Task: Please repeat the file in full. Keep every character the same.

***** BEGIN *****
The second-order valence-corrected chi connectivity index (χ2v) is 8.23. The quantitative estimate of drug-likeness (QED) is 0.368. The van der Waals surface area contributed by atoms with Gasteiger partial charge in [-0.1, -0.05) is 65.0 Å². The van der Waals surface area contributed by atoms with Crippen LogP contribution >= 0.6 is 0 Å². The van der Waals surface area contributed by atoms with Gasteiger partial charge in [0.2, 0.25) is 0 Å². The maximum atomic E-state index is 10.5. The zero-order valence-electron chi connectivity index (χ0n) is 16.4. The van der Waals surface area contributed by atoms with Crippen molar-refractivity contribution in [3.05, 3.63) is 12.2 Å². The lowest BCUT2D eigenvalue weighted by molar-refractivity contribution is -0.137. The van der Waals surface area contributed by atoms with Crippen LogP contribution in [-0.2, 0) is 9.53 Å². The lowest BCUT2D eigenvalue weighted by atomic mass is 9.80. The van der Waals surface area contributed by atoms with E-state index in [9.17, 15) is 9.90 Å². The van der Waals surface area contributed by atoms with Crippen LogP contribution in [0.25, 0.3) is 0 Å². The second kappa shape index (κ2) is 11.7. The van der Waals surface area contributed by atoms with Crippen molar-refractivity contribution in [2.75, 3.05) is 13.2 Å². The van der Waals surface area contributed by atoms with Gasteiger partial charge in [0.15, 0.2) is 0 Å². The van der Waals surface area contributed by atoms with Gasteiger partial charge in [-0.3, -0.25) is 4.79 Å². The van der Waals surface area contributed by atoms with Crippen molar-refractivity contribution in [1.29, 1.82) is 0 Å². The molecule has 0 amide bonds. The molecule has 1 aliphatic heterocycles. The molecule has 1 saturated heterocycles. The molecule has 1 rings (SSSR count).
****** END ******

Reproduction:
The second-order valence-corrected chi connectivity index (χ2v) is 8.23. The quantitative estimate of drug-likeness (QED) is 0.368. The van der Waals surface area contributed by atoms with Gasteiger partial charge in [-0.1, -0.05) is 65.0 Å². The van der Waals surface area contributed by atoms with Crippen LogP contribution >= 0.6 is 0 Å². The van der Waals surface area contributed by atoms with Gasteiger partial charge in [0.2, 0.25) is 0 Å². The maximum atomic E-state index is 10.5. The zero-order valence-electron chi connectivity index (χ0n) is 16.4. The van der Waals surface area contributed by atoms with Crippen molar-refractivity contribution in [3.05, 3.63) is 12.2 Å². The lowest BCUT2D eigenvalue weighted by molar-refractivity contribution is -0.137. The van der Waals surface area contributed by atoms with Crippen LogP contribution in [-0.2, 0) is 9.53 Å². The lowest BCUT2D eigenvalue weighted by atomic mass is 9.80. The van der Waals surface area contributed by atoms with E-state index in [9.17, 15) is 9.90 Å². The van der Waals surface area contributed by atoms with Crippen LogP contribution in [0.25, 0.3) is 0 Å². The second kappa shape index (κ2) is 11.7. The van der Waals surface area contributed by atoms with Crippen molar-refractivity contribution in [2.75, 3.05) is 13.2 Å². The van der Waals surface area contributed by atoms with Gasteiger partial charge in [0.15, 0.2) is 0 Å². The van der Waals surface area contributed by atoms with Gasteiger partial charge in [-0.3, -0.25) is 4.79 Å². The van der Waals surface area contributed by atoms with Crippen molar-refractivity contribution in [1.29, 1.82) is 0 Å². The molecule has 0 amide bonds. The molecule has 1 aliphatic heterocycles. The molecule has 1 saturated heterocycles. The molecule has 1 rings (SSSR count).